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Outrage Over Indecent Haste to Sneak Singapore Deal Through
14 September 2000
GATT Watchdog Outraged at Indecent Haste to Sneak Singapore Agreement Through
While attention has focussed on the Parliamentary play-fight between Helen Clark and Jenny Shipley over the Singapore free trade and investment agreement the Government is trying to quietly and swiftly sneak the deal through, reneging on earlier statements that the public will be able to have any real input on the agreement, says GATT Watchdog..
GATT Watchdog learnt yesterday that Trade Minister Jim Sutton will give evidence this morning (Thursday 14 September) on the "closer economic partnership" with Singapore to the Foreign Affairs, Defence and Trade Select Committee which will consider the process for a select committee hearing on the agreement.
"We understand that the call for submissions will go out tomorrow, with a ten-day deadline. This government says it believes in "free and fair trade". It says it believes in ‘open government’. Its actions show that it really doesn’t give a damn about free, fair and informed debate on the issues," said Aziz Choudry of GATT Watchdog.
"Pursuant to a February 2000 Cabinet memo, the Select Committee must report to Parliament within 15 sitting days. The 1999 review of sessional orders said that 15 sitting days should be a MINIMUM time for a committee examination. The equivalent committee in Australia also has a 15 sitting day MINIMUM."
"This is in clear breach of the understanding given by Mr Sutton about the process surrounding this agreement. It would set a dangerous precedent for the consideration of future international agreements. Given that the Closer Economic Partnership with Singapore (CEP) is seen as a step towards a possible trade and investment agreement encompassing New Zealand, Australia and South East Asia, that is very disturbing."
"There is absolutely no justification for this indecent haste. The Singapore agreement is not due to come into effect till January 1 2001."
"Jim Sutton recently told journalists ‘There is a high degree of public interest in this agreement. I am delighted that MPs and the public will now have an opportunity to have their say on it.’. Now Mr Sutton and co are thumbing their noses at the public and any MPs who want an opportunity to reconsider this agreement which has been negotiated in secrecy", said Mr Choudry.
"The text of the CEP was only made available on Monday. It is 182 pages long with an 8-page National Interest Analysis. To expect people to obtain, read, analyse, digest, write and deliver submissions on this important agreement in a ten day period is outrageous and insulting."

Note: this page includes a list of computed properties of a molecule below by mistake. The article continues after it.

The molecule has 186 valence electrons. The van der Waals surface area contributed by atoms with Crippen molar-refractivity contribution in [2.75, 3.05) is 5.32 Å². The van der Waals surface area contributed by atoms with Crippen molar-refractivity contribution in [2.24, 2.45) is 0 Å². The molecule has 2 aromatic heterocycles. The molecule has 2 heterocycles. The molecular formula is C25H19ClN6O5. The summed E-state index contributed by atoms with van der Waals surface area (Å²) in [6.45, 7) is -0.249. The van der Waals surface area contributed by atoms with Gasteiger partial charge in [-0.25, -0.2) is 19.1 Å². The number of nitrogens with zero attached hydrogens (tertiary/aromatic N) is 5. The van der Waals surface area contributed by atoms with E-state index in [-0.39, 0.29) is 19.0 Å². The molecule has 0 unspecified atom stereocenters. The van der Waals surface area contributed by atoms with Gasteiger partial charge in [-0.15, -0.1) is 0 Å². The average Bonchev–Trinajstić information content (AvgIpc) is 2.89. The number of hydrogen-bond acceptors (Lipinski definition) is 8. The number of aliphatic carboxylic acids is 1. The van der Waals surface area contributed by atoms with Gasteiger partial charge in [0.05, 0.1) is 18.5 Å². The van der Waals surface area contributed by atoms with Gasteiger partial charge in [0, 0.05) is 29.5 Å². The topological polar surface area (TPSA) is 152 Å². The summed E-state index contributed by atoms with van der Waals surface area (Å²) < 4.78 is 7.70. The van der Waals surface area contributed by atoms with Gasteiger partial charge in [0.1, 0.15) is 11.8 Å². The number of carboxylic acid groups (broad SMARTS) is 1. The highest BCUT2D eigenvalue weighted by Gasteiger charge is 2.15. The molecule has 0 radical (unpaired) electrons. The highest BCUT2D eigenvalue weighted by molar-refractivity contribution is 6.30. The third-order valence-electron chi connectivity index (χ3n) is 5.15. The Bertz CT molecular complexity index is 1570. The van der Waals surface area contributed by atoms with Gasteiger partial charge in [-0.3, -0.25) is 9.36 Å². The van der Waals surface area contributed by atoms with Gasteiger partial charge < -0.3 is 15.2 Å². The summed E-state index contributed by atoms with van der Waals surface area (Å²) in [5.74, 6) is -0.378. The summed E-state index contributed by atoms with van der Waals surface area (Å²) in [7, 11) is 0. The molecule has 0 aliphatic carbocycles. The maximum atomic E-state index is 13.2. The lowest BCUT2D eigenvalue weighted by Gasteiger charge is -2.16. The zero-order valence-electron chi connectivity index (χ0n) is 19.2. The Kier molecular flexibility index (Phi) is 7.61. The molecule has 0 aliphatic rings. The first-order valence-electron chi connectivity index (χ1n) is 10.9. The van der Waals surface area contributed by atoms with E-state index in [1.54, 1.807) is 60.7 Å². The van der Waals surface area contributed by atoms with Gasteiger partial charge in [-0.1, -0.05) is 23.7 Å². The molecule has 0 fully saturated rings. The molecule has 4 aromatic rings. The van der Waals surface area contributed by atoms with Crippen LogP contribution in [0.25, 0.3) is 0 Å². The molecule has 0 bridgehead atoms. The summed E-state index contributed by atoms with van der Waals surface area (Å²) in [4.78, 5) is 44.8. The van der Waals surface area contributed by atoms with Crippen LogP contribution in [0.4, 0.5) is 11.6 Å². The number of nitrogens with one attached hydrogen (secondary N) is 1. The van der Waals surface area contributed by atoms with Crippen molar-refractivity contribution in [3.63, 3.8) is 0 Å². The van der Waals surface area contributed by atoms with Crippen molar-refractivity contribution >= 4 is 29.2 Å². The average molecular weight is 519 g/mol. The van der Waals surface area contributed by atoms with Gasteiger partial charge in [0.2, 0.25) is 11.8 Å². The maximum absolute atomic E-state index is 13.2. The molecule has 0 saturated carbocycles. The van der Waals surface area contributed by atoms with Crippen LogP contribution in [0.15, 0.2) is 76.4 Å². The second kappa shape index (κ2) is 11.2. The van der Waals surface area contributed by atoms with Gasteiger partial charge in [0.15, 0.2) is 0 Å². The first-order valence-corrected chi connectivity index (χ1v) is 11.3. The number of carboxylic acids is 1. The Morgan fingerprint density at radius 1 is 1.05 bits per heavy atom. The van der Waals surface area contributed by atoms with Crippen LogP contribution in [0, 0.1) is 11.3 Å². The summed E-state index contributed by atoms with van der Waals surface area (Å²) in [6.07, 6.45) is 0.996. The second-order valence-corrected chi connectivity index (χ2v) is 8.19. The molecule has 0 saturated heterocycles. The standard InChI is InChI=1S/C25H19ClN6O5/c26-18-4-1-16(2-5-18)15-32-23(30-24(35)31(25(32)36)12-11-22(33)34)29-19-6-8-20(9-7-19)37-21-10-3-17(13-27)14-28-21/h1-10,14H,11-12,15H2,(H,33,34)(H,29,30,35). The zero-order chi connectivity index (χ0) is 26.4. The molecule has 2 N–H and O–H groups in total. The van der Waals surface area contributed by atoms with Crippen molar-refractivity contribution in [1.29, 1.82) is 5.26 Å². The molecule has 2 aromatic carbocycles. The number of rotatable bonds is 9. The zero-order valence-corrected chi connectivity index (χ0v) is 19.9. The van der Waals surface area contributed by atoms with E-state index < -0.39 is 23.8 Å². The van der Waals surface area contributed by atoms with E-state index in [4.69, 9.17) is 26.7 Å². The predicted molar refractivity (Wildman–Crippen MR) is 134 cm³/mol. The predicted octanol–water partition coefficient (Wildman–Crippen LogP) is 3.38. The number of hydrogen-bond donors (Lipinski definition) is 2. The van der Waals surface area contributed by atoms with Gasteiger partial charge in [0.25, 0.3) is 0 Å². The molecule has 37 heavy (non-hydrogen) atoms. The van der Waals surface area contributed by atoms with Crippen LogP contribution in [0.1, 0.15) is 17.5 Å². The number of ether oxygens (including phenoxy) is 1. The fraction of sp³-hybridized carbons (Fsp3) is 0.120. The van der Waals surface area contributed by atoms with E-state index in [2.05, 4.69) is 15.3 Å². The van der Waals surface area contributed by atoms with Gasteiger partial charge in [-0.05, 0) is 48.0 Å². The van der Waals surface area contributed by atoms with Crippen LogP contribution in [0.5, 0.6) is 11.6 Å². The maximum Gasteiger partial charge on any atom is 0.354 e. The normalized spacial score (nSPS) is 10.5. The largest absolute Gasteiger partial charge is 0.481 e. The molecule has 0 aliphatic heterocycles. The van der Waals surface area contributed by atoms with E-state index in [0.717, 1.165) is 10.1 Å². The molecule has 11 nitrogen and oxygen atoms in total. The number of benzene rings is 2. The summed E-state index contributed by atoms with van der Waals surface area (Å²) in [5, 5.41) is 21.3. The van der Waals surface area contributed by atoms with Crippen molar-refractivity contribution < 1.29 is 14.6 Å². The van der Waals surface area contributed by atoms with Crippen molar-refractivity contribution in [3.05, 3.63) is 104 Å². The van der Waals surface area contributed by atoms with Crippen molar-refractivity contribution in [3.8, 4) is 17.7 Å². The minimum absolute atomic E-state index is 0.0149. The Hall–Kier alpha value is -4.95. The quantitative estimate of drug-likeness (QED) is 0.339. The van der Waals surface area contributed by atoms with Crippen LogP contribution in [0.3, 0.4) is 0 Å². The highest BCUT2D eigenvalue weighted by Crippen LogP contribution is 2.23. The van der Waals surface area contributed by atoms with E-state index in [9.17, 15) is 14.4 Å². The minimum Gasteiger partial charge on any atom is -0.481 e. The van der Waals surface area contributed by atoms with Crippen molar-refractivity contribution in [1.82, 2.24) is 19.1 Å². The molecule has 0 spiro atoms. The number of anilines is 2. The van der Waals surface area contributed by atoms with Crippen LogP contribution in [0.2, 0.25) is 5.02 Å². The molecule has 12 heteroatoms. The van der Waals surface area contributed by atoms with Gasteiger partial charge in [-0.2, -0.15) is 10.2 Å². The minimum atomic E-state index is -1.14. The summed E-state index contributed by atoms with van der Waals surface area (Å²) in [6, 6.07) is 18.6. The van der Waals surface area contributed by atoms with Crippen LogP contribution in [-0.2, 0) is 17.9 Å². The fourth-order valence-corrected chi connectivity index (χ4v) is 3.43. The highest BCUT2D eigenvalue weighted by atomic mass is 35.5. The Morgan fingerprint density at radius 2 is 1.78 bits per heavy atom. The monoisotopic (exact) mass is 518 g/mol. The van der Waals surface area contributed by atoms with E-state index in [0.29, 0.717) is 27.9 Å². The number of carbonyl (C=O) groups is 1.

"People need an appropriate amount of time to consider the contents of the agreement and its implications. Anything less than a month is just not good enough - even if the Trade Minister was to personally deliver a copy of the text of the agreement to every household in the country"
"We suspect Mr Sutton and Ms Clark want this deal stitched up so they can announce it with great fanfare around the time of November’s APEC Summit in Brunei. With APEC in virtual paralysis and the WTO reeling from failure to launch a new round of global trade talks in Seattle last year, both governments see the agreement as a way to symbolically put some "ooomph" back into international trade and investment liberalisation."
"Like its predecessors, this government is petrified of any genuine contest of ideas about free trade. Foreign Affairs and Trade officials did not want a repeat of the 1997/8 hui held to "consult" Maori at which the Multilateral Agreement on Investment was solidly rejected. With the failure of free trade and investment policies to deliver the promised benefits to the majority of New Zealanders, and this week’s mass mobilisations against the global free market economy outside the World Economic Forum in Melbourne fresh in many people’s minds, it aims to sneak this through and avoid further controversy. It must be stopped."
For further comment, contact Aziz Choudry, GATT Watchdog tel (03) 366 2803; GATT Watchdog, PO Box 1905, Christchurch
For more information on the Singapore Free Trade Agreement, including recent updates on this article, see the index page on globalisation